A Great Beginning

A triumphant portrayal of the progress of mankind, Stanley Kubrick’s 1968 masterpiece, to me, is about questions; Questions about the mystery of the universe, about humanity’s beginnings, and about our collective destiny.

An already significant film, its importance is amplified when one considers that it premiered in America on 2 April 1968; Right in the middle of the 1968 worldwide protests. Two days before Martin Luther King Jr. was shot dead at the Lorraine Motel, and a year before Neil Armstrong walked on the moon for the first time in the history of mankind.

The history of man is portrayed subjectively by Mr Kubrick in the film, suggesting that we might owe our intellectual evolution to an unexplained entity alien to our planet, which technically disagrees with Charles Darwin’s evolutionary theory of natural selection. The only thing that is certain in this film is that nothing is certain. We are coerced into questioning every scene, every action, and every word in the script.


“You're free to speculate as you wish about the philosophical and allegorical meaning of the film—and such speculation is one indication that it has succeeded in gripping the audience at a deep level—but I don't want to spell out a verbal road map for 2001 that every viewer will feel obligated to pursue or else fear he's missed the point.”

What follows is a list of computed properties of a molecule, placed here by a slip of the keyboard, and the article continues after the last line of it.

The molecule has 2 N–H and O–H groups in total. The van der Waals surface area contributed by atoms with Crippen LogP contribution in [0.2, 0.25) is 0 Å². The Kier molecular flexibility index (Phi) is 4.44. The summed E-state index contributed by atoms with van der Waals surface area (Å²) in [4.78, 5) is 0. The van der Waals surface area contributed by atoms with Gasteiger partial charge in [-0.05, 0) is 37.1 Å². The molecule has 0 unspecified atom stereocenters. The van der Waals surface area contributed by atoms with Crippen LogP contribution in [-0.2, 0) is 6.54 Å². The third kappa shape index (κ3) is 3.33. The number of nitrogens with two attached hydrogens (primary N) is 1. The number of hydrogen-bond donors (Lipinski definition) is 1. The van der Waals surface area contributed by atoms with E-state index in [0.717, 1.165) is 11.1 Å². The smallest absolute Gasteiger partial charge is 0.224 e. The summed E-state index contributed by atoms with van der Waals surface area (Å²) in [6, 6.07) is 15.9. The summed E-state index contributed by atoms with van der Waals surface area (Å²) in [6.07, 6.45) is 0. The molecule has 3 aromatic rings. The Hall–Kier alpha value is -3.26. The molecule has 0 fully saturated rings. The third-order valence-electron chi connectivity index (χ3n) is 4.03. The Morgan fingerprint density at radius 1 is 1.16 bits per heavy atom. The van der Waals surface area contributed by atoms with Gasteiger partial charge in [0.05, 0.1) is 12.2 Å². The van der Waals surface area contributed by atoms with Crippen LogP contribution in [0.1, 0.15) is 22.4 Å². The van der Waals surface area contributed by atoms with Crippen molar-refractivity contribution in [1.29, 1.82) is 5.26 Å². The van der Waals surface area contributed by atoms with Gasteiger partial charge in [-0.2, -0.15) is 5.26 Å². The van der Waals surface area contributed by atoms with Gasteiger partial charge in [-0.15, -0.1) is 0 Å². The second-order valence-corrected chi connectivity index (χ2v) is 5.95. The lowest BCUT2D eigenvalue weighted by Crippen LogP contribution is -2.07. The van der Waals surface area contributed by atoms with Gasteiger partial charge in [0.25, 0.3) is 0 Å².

- Stanley Kubrick


Instead of speculating about the meaning of the film, I think it is a more worthy endeavour to speculate the impact the film had on the world in a time when perhaps hope seemed distant, and the darkness overwhelming.

The Vietnam War is separating the American people from its government, North Korea has taken the American intelligence vessel USS Pueblo hostage, 231 are killed in a Sicilian earthquake, 69 are killed in the Israeli submarine INS Dakar, Viet Cong soldiers attack the US Embassy in Saigon, American-led massacres in Vietnam, U.S. presidential candidate Robert F. Kennedy is assassinated, among many other morally devastating worldwide events.

Amidst this global darkness, I imagine 2001: A Space Odyssey must have provided a source of light and hope. My opinion supported by the movie’s strategic and superbly choreographed ending, with the newly born ‘star child’ symbolising a great new beginning; A beginning with eyes wide open, with wisdom and sense. But it ends with this symbol without any explanation.


"If you can talk brilliantly about a problem, it can create the consoling illusion that it has been mastered."

- Stanley Kubrick


The lack of explanation leads to infinite possibilities. Ending with a great beginning leads to infinite hope. Ending with a great beginning creates a great beginning.


"The most terrifying fact about the universe is not that it is hostile but that it is indifferent, but if we can come to terms with this indifference, then our existence as a species can have genuine meaning. However vast the darkness, we must supply our own light."

- Stanley Kubrick


By Steven Chu

Steven Chu is a Burmese-Australian architect and the Founding Director of Alter Atlas.

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Steven Chu